Here's What Tess Holliday Really Thinks About the Word "Fat"
"I love the word 'fat.'"
That's not a common sentiment. For being a very small word, "fat" carries plenty of nasty connotations. But it doesn't have to be that way, according to body-positive activists.
At a panel hosted by Refinery29 on Thursday evening, women at the forefront of the body-positive movement including Tess Holliday, the plus-size model who landed the cover of People, and Jessamyn Stanley, famous for her being a plus-size yoga instructor, spoke about embracing "fat." Spoiler alert:
They own it.
Sapping a word of its power: Holliday was the one who said she "loves" the word during the panel, which was moderated by Kelsey Miller, the author of Big Girl: How I Gave Up Dieting and Got a Life. In addition to Holliday and Stanley, the panel also included CeCe Olisa, the co-creator of The Curvy Con, and Jordan Younger, the author and blogger behind The Balanced Blonde.
It's an issue Holliday has talked about before, saying, "I've been called fat my whole life. I am fat, so it's kind of silly to get mad about it," Holliday told ET.com. Of course, she understands why people would hesitate to adopt a word that's been so hurtful. She herself dropped out of high school at 16 after being repeatedly bullied and called "fat." That sort of hurtful stigma persists today, and even the most body-positive people aren't immune to it.
But it's about not giving power to words, because that gives people the power to wield them.
"I just feel like we should just call it what it is instead of trying to sugarcoat it, because then I feel like that helps other people [leverage it negatively]," she said.
Stanley enthusiastically agreed with Holliday, saying that she has no qualms about using the word "fat" to describe herself. She's always referred to herself as a "fat femme," a tagline she uses on her blog and social media accounts. People, though, don't always understand why she chooses to adopt the word.
"'So, why do you call yourself 'fat'?" she said people repeatedly ask. "Like, because I am fat. It's not a question. It's like, if you look up 'fat' in the dictionary, my picture could be next to it." The problem has nothing to do with the word itself, she said.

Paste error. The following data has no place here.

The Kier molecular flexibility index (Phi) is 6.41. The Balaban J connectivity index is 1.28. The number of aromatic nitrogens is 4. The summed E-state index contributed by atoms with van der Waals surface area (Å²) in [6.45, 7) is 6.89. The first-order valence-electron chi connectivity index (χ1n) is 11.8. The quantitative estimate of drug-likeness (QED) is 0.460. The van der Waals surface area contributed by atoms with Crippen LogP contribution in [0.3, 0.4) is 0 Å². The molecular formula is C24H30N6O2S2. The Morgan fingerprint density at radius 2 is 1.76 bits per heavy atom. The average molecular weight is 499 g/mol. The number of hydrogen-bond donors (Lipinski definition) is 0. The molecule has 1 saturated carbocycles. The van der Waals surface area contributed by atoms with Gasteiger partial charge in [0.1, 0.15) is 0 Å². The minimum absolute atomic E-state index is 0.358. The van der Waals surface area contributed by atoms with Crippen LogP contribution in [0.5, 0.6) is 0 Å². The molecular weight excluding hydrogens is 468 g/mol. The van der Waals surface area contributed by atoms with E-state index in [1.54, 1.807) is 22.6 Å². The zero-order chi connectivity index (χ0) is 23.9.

"It's like any kind of slur; if you let it offend you, it will offend you," Stanley said. "So if you say, 'I'm fat, I'm comfortable with it, 'then it's fine."
Letting women choose their own words: Of course, it's not fine to a lot of women. The debate of terminology has become a hot one among body-positive activists and regular shoppers who find themselves navigating "plus-size" sections.
Holliday said that when she calls herself "fat" on her Instagram account, she's flooded with responses encouraging the use of other words like "curvy," or even "fluffy." The impulse is to distance yourself from the term, Stanley said; when women see other women who have a similar body type as them and think, "Well I kind of look like her, does that mean I'm fat?"
That's where the other, seemingly more positive terms come in. Younger models and users on Tumblr have begun adopting the term "curve" and "curve model" to describe women who fall somewhere in the "in-between" range. The term is also a rejection of the label "plus size," which is applied in the fashion industry to models who are as small as an 8 or 10.
"Plus size" has also had its fair share of detractors, who argue that the term is inherently negative for its "othering" nature. Melissa McCarthy has said the label tells women they're "unworthy," and models like Stefania Ferrario, who are typically classified "plus size," have called for an end to the term altogether. Some ordinary shoppers are stuck somewhere in the middle, unsure whether the term is inherently sexist or shameful.
All of the debate about labels, though, might reflect the ongoing uncertainty and stigma that the public attaches to words. "It is society that attributes meaning to the body, which then opens individuals to categorization and classification. Stigma, therefore, is the reflection of society's views and prejudices," Amanda M. Czerniawski, a sociologist and author of Fashioning Fat: Inside Plus-Size Modeling, previously told Mic in an email.
Said Stanley, "Women can have all those other labels while also owning the term 'fat.'"
"If you give the word power, then it has power," she added. "If you take the power out of it, then it has nothing. So I think it's imperative that you say that word."